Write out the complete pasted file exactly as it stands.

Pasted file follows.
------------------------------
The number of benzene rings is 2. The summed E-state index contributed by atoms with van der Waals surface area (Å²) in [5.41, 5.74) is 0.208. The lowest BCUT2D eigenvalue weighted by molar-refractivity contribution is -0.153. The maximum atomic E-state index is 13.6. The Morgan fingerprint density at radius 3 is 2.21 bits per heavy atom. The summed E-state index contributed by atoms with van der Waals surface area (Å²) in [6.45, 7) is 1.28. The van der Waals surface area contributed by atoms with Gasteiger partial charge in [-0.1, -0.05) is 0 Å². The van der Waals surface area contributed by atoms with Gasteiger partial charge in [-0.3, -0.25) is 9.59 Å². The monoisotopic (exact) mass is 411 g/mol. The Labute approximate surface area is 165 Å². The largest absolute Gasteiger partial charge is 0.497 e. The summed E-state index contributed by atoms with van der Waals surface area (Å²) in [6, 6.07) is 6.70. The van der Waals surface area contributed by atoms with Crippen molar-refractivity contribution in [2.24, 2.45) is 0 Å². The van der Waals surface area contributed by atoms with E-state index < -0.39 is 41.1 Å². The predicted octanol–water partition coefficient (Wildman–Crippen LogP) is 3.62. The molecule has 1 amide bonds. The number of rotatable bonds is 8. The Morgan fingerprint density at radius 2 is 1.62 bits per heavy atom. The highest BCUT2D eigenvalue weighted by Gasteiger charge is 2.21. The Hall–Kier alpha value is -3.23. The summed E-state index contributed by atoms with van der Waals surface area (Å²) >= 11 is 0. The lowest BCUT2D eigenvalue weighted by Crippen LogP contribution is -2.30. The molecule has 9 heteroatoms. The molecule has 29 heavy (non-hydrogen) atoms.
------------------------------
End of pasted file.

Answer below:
The number of benzene rings is 2. The summed E-state index contributed by atoms with van der Waals surface area (Å²) in [5.41, 5.74) is 0.208. The lowest BCUT2D eigenvalue weighted by molar-refractivity contribution is -0.153. The maximum atomic E-state index is 13.6. The Morgan fingerprint density at radius 3 is 2.21 bits per heavy atom. The summed E-state index contributed by atoms with van der Waals surface area (Å²) in [6.45, 7) is 1.28. The van der Waals surface area contributed by atoms with Gasteiger partial charge in [-0.1, -0.05) is 0 Å². The van der Waals surface area contributed by atoms with Gasteiger partial charge in [-0.3, -0.25) is 9.59 Å². The monoisotopic (exact) mass is 411 g/mol. The Labute approximate surface area is 165 Å². The largest absolute Gasteiger partial charge is 0.497 e. The summed E-state index contributed by atoms with van der Waals surface area (Å²) in [6, 6.07) is 6.70. The van der Waals surface area contributed by atoms with Crippen molar-refractivity contribution in [2.24, 2.45) is 0 Å². The van der Waals surface area contributed by atoms with E-state index < -0.39 is 41.1 Å². The predicted octanol–water partition coefficient (Wildman–Crippen LogP) is 3.62. The molecule has 1 amide bonds. The number of rotatable bonds is 8. The Morgan fingerprint density at radius 2 is 1.62 bits per heavy atom. The highest BCUT2D eigenvalue weighted by Gasteiger charge is 2.21. The Hall–Kier alpha value is -3.23. The summed E-state index contributed by atoms with van der Waals surface area (Å²) >= 11 is 0. The lowest BCUT2D eigenvalue weighted by Crippen LogP contribution is -2.30. The molecule has 9 heteroatoms. The molecule has 29 heavy (non-hydrogen) atoms.